12 DK January 11, 2007 at 12:31 pm

dsquared, I think it is blog commenters who are more likely to believe that anecdotes can trump data.

13 Rich Berger January 11, 2007 at 12:37 pm

Oh, BTW-

Mike M – that was good. Mike V – oh, yeah, that’s right, WWII was just a clash of perceptions. Where was Rodney King when we needed him?

14 cllam January 11, 2007 at 2:00 pm

To sum up:

Liberalism is the logical result of optimism, however foolish it may be. Conservatism is the logical result of fear, however prudent it may be.

15 liberty January 11, 2007 at 2:13 pm

16 Patinator January 11, 2007 at 2:42 pm

Using today’s terms, what if I am fiscally conservative, but socially liberal? Can I just pick the ones I like? I am open to that, but would like a little less ambiguity about it.

17 anon January 11, 2007 at 4:37 pm

Sounds like the sample size for this study was limited to the two characters in Apple’s “Get a Mac” adverts.

18 Patrick R. Sullivan January 11, 2007 at 5:45 pm

‘Liberals are higher on openness, which includes intellectual curiosity…’

Obviously they’ve never met a lefty econ blogger.

19 Paul N January 11, 2007 at 9:19 pm

Wow, I’m a liberal on every account and I’ve never once voted for a Democrat.

20 michael vassar January 11, 2007 at 10:11 pm

Rich Berger, you are an illiterate moron. I said the exact opposite of what you claimed I did, e.g. that WWII was NOT a clash of perceptions but rather that both sides shared common perceptions but disagreed about actual fundamental values. Ditto with conservatives and liberals.

21 Brian Moore January 12, 2007 at 9:49 am

Of course politics reflects personality. But this article perhaps does a bad job of generalizing this — just about any self-defined conservative or liberal (both touchy terms to define already) will look at that list and say “okay some apply, but some don’t.”

22 General January 12, 2007 at 12:31 pm

Not only are generalizations generally not true, the anti-dogmatic ones tend towards dogma.

23 Stuck January 12, 2007 at 12:35 pm

Superdestroyer proclaimed:
Isn’t this just another “liberal=hip” meme that has been around for decades.

No, not at all, this is a much more scientifically rigorous work than what you describe. Not only does this prove that liberals are open minded, generous, accepting of differences, and thus all around more gooder than conservatives, if you dig into the study you find that liberals are rubber, while conservatives are glue…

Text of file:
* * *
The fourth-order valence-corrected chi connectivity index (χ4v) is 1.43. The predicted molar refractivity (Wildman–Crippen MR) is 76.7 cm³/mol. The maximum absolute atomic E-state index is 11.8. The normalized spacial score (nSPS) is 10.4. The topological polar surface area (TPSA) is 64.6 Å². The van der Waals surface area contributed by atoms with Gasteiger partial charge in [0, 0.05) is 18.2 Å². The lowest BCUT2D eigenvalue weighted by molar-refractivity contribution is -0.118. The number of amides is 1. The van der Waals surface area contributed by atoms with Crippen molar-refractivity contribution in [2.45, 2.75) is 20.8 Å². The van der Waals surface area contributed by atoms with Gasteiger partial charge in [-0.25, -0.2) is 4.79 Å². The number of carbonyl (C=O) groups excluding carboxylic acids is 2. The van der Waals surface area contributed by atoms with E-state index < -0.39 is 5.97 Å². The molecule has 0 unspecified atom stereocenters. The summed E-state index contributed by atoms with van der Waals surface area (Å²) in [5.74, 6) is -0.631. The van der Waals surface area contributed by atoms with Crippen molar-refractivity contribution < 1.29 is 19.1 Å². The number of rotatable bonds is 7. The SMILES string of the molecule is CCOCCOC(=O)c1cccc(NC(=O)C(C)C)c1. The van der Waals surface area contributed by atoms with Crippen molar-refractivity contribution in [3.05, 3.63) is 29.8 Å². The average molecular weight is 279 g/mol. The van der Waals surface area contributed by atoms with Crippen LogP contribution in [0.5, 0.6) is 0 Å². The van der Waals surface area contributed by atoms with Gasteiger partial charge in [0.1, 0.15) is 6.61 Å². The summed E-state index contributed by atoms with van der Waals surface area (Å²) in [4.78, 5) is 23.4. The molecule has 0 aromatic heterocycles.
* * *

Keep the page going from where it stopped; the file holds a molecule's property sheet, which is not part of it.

24 Taeyoung January 12, 2007 at 2:30 pm

I would also assume that the author manages to find a way to exclude almost all blacks and hispanics from the “liberal” category even though they are overwhelmingly Democratic party voters.

Well, on average, they’re not really cultural “liberals” in the same way that White liberals tend to be, are they? On social issues, my recollection is that surveys have majorities of both Hispanics and Blacks coming out in roughly Republican/Conservative territory. Those would be issues like gay marriage, abortion, religion in public life, etc. On the other hand, majorities of both Blacks and Hispanics support (I think) government mandated redistribution and other liberal economic policies. In any event, excluding Blacks and Hispanics from the “liberal” category, if the study authors did in fact do this, doesn’t seem particularly indefensible. Conventional liberals may constitute the mover-shaker elite of the Democratic party, but that doesn’t mean that the people under them who vote for Democrats are particularly liberal in that sense.

25 MattXIV January 12, 2007 at 4:43 pm

I don’t put much stock in these studies because the premise that there is a intrinsic ideological division between conservatives and liberals rather than that the groupings are the result of historical processes that is incorporated into their design is spurious. The point about musical preference in particular seems like it simply stems from the geographic distribution of conservatives and liberals, which doesn’t have much to do with the intrinsic characteristics of the ideology, and the point about media format preferences could also largely be attributed to what outlets each group has historically had a lot of commentators in.

It’s also necessary to consider how local politics and in-group/out-group dynamics work. Take the daycare center study for example – if the center was in the bay area (which would be expected if the profs are at Berkeley), the poltical norm the children would experience growing up would be liberalism, so children who don’t fit in will be more likely to relate to conservativism, by virtue of it providing an identity which justifies their rejection of the dominant social structures they experience. I wonder if there may actually be a systemic bias introduced by virtue of college towns and their immediate surroundings having predominantly liberal politics? Also, the interest in these types of studies seems to rise and fall with how much authority conservatives have in the contemporary government, which may skew the body of results in the published literature regarding conservative attitudes towards authrority.

Finally, attitudes towards authority need to be separated from attitudes toward ideology, which has almost never been done in these studies. On the contrary, these studies tend to categorize deference to authority as a trait of conservative ideology, then beg the question by arguing a correlation between conservativism and authoritarianism. Adorno is bad about this and Altemeyer is even worse – the traits they group together for their descriptions of authoritarian personalities tend to include a mix of questions about policy, moral positions, and attitudes towards authority. Some of the question begging is ludicrous – one of the traits said to stem from a RWA/F-type personality homophobia, for example, but one of the questions you find on an F-scale test (see example here http://www.anesi.com/fscale.htm) asks directly about attitudes towards homosexuality Another questions are either directly or partially about about strength of religious belief, which strongly correlates with conservativism on its own right. The sneakiest ones are those statements which an agreement could stem either from ideological, religious, or authoritarian attitudes, which get counted as a manifestation of all 3.